But in this story the current government does not have a place. Some of the key figures in the government are not really seen as being part of the general public. You can probably guess I’m talking about the two posh boys.

    When people are saying to themselves, “haven’t we done well” they just aren’t including the two posh boys are any of their friends in that “we”.

  • Mel

    Yes, Alistair, we need sport – sport for all and sport for life – sport for the people – not just a protracted exercise in feeding the national ego by cultivating an elite. You can have both, to an extent, but our goal as a nation is not to grab as many tokens as possible but to challenge obesity, diabetes, heart disease, lethargy…this is where the REAL gold is and its worth thousands of lives and millions of pounds.

  • Dave Simons

     Sorry Tricky but you consistently destroy your own case by the embittered tone of your voice. It’s like listening to a pub bore who’s had too many and doesn’t know it. I doubt if a single point you make gets taken seriously, which is a shame because statistically some of them must be good points.

  • Richard

    Good boy Dave, all attack, attack, but no substance. You have no answer to any of the points made. Thinking for yourself is very good for you: try it, grow a pair of your own and in the meantime stick to Party sites where everybody agrees with you! You will enjoy that. 

  • Dave Simons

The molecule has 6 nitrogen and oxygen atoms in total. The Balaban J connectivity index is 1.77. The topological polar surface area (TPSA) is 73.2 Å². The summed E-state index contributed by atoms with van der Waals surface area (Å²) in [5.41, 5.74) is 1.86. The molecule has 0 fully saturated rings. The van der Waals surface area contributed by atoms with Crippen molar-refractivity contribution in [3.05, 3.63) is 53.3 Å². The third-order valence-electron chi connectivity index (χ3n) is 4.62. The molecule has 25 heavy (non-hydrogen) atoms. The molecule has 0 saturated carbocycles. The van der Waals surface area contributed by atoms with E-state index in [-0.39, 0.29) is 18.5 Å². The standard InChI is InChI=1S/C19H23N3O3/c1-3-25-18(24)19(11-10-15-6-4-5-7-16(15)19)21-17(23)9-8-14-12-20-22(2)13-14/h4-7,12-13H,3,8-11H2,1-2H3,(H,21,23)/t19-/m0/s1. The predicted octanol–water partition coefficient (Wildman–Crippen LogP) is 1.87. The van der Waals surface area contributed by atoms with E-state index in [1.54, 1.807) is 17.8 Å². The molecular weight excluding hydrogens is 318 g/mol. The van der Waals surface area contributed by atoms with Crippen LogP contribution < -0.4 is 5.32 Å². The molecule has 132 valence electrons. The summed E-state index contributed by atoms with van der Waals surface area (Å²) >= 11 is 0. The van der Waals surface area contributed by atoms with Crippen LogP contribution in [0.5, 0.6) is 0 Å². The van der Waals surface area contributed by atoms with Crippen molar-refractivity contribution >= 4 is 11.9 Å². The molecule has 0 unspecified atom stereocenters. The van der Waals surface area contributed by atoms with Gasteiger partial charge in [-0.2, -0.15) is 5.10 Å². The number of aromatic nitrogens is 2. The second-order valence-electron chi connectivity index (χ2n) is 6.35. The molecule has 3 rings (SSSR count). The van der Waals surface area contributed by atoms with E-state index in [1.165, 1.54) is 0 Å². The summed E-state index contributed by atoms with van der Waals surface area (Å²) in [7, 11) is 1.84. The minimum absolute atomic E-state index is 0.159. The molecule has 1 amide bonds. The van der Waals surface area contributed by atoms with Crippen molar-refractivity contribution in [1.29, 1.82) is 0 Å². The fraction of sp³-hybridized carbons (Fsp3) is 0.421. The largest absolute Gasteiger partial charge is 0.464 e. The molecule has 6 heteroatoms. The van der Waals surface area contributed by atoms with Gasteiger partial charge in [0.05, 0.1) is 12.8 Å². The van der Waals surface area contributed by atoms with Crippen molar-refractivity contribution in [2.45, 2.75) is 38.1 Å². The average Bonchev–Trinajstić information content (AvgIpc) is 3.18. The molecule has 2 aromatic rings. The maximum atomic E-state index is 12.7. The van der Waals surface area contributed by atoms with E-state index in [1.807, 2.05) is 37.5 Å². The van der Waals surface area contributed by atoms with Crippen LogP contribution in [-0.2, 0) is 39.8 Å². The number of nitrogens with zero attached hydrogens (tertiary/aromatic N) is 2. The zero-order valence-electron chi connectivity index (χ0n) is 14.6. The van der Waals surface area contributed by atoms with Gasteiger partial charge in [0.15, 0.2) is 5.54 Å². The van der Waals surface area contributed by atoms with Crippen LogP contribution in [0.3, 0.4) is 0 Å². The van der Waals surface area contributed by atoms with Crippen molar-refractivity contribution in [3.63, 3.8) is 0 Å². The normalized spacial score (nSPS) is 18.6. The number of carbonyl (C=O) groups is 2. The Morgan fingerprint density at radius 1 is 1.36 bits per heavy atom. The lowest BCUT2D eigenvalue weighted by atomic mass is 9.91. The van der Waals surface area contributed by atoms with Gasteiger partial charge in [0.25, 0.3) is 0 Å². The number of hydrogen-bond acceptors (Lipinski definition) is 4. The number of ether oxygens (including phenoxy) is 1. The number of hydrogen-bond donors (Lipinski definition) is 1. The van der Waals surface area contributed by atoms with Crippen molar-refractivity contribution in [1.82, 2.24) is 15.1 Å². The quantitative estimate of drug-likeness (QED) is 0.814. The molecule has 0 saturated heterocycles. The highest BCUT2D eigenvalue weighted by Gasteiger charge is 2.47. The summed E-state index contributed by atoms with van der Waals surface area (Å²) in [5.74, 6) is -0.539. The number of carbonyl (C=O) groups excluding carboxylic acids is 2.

Not so much attack as advice, mate. I’ve been thinking for myself for decades but that doesn’t necessarily mean I have to agree with you. As for substance I refer to previous posts to other bloggers who merit replies with substance. You just lower the tone of the debate, something Michael Foot once accused Norman Tebbit of.

  • Anonymous

    They should be a graph, where the rate of times Cameron mentions “Olympics” per interview in coming days, weeks and months, be drawn.

    And where have been the rest of his mates? Georgie Porgie for instance? Wotsername shoes, the home sec, has turned up now and again, but is has been the Cameron and Boris show, free to view on telly, just press the red button if they are not on the beeb channel you’re presently watching – they will no doubt be on one of the others.

    And I hope Boris makes a complete and utter prat of himself tonight – I have heard the odds are quite short for it.

  • Anonymous

    They should be a graph, where the rate of times Cameron mentions “Olympics” per interview in coming days, weeks and months, be drawn.

    And where have been the rest of his mates? Georgie Porgie for instance? Wotsername shoes, the home sec, has turned up now and again, but is has been the Cameron and Boris show, free to view on telly, just press the red button if they are not on the beeb channel you’re presently watching – they will no doubt be on one of the others.